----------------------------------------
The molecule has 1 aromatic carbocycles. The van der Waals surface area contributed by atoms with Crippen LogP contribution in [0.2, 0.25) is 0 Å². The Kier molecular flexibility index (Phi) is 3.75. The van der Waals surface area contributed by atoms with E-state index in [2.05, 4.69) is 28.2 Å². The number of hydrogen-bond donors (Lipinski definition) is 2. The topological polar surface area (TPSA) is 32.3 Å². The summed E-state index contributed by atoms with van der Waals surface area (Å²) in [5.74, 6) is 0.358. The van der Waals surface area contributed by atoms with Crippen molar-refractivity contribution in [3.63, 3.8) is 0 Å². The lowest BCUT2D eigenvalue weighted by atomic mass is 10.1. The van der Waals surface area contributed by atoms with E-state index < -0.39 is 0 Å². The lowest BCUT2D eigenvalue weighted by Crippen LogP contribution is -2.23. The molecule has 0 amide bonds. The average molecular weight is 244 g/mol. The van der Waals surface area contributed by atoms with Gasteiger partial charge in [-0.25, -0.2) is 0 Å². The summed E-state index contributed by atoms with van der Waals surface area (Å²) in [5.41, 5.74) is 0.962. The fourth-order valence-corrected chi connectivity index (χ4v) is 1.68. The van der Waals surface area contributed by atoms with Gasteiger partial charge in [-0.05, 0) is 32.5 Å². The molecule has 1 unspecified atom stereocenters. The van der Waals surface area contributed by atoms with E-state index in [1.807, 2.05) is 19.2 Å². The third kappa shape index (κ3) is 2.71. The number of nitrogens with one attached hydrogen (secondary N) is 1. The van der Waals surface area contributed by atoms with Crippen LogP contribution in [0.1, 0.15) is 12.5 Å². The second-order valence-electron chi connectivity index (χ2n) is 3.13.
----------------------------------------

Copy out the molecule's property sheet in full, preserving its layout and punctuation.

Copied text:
The molecule has 1 aromatic carbocycles. The van der Waals surface area contributed by atoms with Crippen LogP contribution in [0.2, 0.25) is 0 Å². The Kier molecular flexibility index (Phi) is 3.75. The van der Waals surface area contributed by atoms with E-state index in [2.05, 4.69) is 28.2 Å². The number of hydrogen-bond donors (Lipinski definition) is 2. The topological polar surface area (TPSA) is 32.3 Å². The summed E-state index contributed by atoms with van der Waals surface area (Å²) in [5.74, 6) is 0.358. The van der Waals surface area contributed by atoms with Crippen molar-refractivity contribution in [3.63, 3.8) is 0 Å². The lowest BCUT2D eigenvalue weighted by atomic mass is 10.1. The van der Waals surface area contributed by atoms with E-state index < -0.39 is 0 Å². The lowest BCUT2D eigenvalue weighted by Crippen LogP contribution is -2.23. The molecule has 0 amide bonds. The average molecular weight is 244 g/mol. The van der Waals surface area contributed by atoms with Gasteiger partial charge in [-0.25, -0.2) is 0 Å². The summed E-state index contributed by atoms with van der Waals surface area (Å²) in [5.41, 5.74) is 0.962. The fourth-order valence-corrected chi connectivity index (χ4v) is 1.68. The van der Waals surface area contributed by atoms with Gasteiger partial charge in [-0.05, 0) is 32.5 Å². The molecule has 1 unspecified atom stereocenters. The van der Waals surface area contributed by atoms with E-state index in [1.807, 2.05) is 19.2 Å². The third kappa shape index (κ3) is 2.71. The number of nitrogens with one attached hydrogen (secondary N) is 1. The van der Waals surface area contributed by atoms with Crippen LogP contribution in [0.1, 0.15) is 12.5 Å². The second-order valence-electron chi connectivity index (χ2n) is 3.13.